The Game is On(line): BBC’s “Sherlock” in the Age of Social Media

Sherlock

Because they’re able to get away with it, British television seasons are usually much shorter than American ones, often resembling a typical cable air schedule. Seasons may contain anywhere from 6 to 12 episodes, with start dates unpredictable. Sherlock tortures its fans with three 90-minute episodes and an undetermined hiatus between seasons. So far we’re averaging at about 2 years.

Sherlock, as the title implies, is another Sherlock Holmes adaptation, this time set in modern-day London. Although it predates the American version Elementary by quite a few months, it remains somewhat obscure to American audiences, lost in the shuffle between Guy Ritchie’s recent cinematic adaptations starring Robert Downey Jr. and Jude Law. Which brings up a good point. In recent years we’ve seen no less than three mainstream adaptations of the familiar tale. Why is it that nearly 100 years after what would have been his death, modern entertainment seems determined to resurrect him?

The jaded Hollywood answer as to why adaptations are so popular these days is because producers are reluctant to take chances on original material, instead favoring films made from “source material” that audiences are already familiar with and need less convincing to see. I would like to think it has more to do with the struggle to fit our modern experiences into a larger cultural context, and doing so in a way that draws upon familiar archetypes to simultaneously revise and engage with our storytelling history.  But that’s just me.

Regardless, the interest in the Sherlock Holmes stories is likely less philosophical yet more than merely cursory. Sherlock Holmes is an intriguing character because he’s a great thinker. One of our many defining qualities as humans is our profound ability to think, analyze, reason and interpret. To see one of our own complete these tasks on an elite level is fascinating. Sherlock solves crimes that others haven’t a chance of figuring out and he does it with a fluidity and elegance that we all wish we could have. With every modernizing adaptation we see how our methods for thinking and cataloguing information changes as time goes on and technology develops.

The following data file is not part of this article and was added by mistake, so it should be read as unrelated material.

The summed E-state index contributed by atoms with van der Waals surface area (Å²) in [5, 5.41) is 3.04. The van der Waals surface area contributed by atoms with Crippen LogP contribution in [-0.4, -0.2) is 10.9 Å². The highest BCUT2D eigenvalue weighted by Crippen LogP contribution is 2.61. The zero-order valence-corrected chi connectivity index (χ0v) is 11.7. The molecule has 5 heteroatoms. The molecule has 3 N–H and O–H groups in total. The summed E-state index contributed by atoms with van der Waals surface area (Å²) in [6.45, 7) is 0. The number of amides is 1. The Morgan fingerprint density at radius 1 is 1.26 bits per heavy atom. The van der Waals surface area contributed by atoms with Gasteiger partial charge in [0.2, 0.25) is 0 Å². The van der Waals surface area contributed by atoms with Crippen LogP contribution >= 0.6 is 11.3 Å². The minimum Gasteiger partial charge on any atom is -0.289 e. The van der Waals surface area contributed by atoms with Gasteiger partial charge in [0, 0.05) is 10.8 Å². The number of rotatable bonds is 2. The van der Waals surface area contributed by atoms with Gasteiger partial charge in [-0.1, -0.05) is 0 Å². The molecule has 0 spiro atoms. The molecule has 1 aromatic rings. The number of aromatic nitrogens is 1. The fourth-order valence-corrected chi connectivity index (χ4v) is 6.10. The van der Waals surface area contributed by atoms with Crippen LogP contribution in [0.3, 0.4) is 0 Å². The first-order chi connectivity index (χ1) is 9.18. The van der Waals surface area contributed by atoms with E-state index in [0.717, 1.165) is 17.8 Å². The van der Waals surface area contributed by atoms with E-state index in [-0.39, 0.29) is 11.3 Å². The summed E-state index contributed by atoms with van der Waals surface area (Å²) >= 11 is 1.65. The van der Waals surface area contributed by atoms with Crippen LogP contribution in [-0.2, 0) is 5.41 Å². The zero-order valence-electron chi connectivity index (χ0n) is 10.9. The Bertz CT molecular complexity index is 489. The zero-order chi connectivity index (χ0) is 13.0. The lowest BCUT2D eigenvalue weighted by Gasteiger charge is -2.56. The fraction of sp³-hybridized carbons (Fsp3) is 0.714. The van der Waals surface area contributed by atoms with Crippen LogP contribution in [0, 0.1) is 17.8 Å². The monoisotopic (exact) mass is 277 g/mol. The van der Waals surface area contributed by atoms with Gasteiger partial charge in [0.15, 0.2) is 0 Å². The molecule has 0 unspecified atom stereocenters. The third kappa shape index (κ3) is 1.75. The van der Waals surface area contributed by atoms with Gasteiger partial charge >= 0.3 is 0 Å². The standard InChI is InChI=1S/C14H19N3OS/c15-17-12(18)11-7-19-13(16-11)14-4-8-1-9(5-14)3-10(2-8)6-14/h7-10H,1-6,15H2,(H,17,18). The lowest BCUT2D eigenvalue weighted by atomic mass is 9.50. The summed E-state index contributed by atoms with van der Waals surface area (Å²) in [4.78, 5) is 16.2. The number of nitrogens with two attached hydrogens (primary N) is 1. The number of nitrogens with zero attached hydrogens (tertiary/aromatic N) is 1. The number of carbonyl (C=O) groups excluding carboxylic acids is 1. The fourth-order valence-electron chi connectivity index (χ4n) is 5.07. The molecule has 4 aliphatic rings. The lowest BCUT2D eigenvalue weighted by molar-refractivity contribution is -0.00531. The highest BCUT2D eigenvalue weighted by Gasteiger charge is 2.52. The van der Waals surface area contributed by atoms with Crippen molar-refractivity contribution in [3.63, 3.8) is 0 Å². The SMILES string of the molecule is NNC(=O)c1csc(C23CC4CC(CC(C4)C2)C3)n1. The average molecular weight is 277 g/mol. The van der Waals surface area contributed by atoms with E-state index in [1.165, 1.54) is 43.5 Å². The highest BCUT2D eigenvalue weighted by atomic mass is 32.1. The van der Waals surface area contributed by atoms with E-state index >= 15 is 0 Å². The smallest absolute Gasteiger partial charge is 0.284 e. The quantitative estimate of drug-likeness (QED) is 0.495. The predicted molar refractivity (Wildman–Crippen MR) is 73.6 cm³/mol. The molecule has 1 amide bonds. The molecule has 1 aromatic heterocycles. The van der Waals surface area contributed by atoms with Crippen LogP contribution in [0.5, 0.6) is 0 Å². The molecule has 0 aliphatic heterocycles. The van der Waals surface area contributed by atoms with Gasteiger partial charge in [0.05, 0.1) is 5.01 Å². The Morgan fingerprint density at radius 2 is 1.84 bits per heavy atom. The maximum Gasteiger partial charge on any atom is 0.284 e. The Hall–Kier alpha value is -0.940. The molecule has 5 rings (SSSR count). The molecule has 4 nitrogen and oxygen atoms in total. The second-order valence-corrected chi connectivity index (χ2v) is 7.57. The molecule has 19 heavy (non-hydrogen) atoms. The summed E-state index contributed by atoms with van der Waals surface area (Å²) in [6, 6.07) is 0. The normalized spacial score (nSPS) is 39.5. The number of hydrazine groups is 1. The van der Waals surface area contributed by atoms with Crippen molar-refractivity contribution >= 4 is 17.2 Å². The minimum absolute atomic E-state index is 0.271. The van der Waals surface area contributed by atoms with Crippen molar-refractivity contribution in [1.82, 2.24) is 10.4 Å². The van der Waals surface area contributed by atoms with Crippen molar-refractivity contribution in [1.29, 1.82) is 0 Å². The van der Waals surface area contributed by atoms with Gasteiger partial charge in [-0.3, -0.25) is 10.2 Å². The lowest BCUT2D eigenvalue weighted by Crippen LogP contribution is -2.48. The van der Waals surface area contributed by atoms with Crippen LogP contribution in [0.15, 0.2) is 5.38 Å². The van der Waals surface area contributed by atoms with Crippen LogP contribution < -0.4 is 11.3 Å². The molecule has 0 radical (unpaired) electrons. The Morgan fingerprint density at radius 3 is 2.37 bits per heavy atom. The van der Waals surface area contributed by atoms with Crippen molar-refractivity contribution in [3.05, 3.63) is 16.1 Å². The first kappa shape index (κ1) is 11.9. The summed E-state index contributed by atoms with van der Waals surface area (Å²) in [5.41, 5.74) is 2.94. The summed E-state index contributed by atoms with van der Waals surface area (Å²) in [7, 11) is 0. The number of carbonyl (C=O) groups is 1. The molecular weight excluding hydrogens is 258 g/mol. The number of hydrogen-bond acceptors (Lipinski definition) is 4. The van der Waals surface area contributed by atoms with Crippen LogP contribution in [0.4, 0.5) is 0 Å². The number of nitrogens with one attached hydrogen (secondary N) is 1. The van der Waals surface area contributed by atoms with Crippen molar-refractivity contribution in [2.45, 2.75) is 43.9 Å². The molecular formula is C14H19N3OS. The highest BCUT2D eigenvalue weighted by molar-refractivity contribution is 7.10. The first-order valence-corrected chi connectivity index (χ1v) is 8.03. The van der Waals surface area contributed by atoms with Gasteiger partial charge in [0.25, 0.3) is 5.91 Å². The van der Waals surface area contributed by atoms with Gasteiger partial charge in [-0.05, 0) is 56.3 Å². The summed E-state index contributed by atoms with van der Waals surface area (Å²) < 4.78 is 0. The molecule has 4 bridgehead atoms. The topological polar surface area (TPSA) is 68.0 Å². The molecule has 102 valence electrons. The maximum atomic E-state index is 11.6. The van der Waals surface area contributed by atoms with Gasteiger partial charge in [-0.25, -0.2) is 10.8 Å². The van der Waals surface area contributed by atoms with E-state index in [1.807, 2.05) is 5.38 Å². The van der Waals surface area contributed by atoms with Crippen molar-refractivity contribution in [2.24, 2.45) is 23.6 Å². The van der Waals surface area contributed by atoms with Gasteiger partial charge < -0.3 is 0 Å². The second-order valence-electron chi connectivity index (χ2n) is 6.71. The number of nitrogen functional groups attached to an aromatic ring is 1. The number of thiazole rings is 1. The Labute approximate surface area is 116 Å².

BBC’s Sherlock is honest about the role of technology and social media in daily life and daily thought. It recognizes the seamless way that text messages and internet searches integrate into our lives and presents the show accordingly.

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Group texts received during a police press conference. Likely sent by you know who.

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As a result, the stories told in this modern day setting would have been impossible in their original context. In conjunction with reasoning and good old-fashioned deduction, Sherlock Holmes and John Watson rely on mobile synching services and text messaging to solve the latest crime and we’ve been invited along for the ride. Sherlock cleverly uses the visuals on screen to imitate the way that the mind processes, creates and rejects information and conclusions.

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This time around, social media and technology are essential to the creation of the Sherlock Holmes universe in ways never seen before. The series begins within the frame of Dr. John Watson (a PTSD-suffering Afghanistan war veteran) writing a blog to track his recovery, a modern twist to the journal entries that comprised Doyle’s original incarnation.

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Sherlock himself keeps a website discussing the “science of deduction” and provides visitors with his direct cell phone number should questions or discussions arise. As the series continues we see the effect of social media in the making of Sherlock as a cultural icon within the show. A snapshot of Sherlock in a goofy hat (intended to hide his face from paparazzi) generates the iconic image of the Holmsian hero in a deerstalker that we know and love from decades past.

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But despite all of these changes, the show is still freshly, authentically Sherlock Holmes.  Behind all of the texting and googling and syncing is the original spark that made Holmes lore such a popular and integral part of literary culture in the first place — a man adept at using available tools and reasoning in unique and clever ways.

However a word of caution to the viewer. While technology is a friend to Sherlock during his modern adventures, if you attempt to watch while plugged in to any of the various avenues of social media — texting, emailing, or (in my case) blogging — you’ll find that you’ll have a hard time keeping up and are apt to miss something. Sherlock loves technology but almost as if to tease its viewer, presents it in a way that requires more than divided attention in order to follow along. We may be invited along for the ride, but as with everything in film and television, we can look but we can’t touch.

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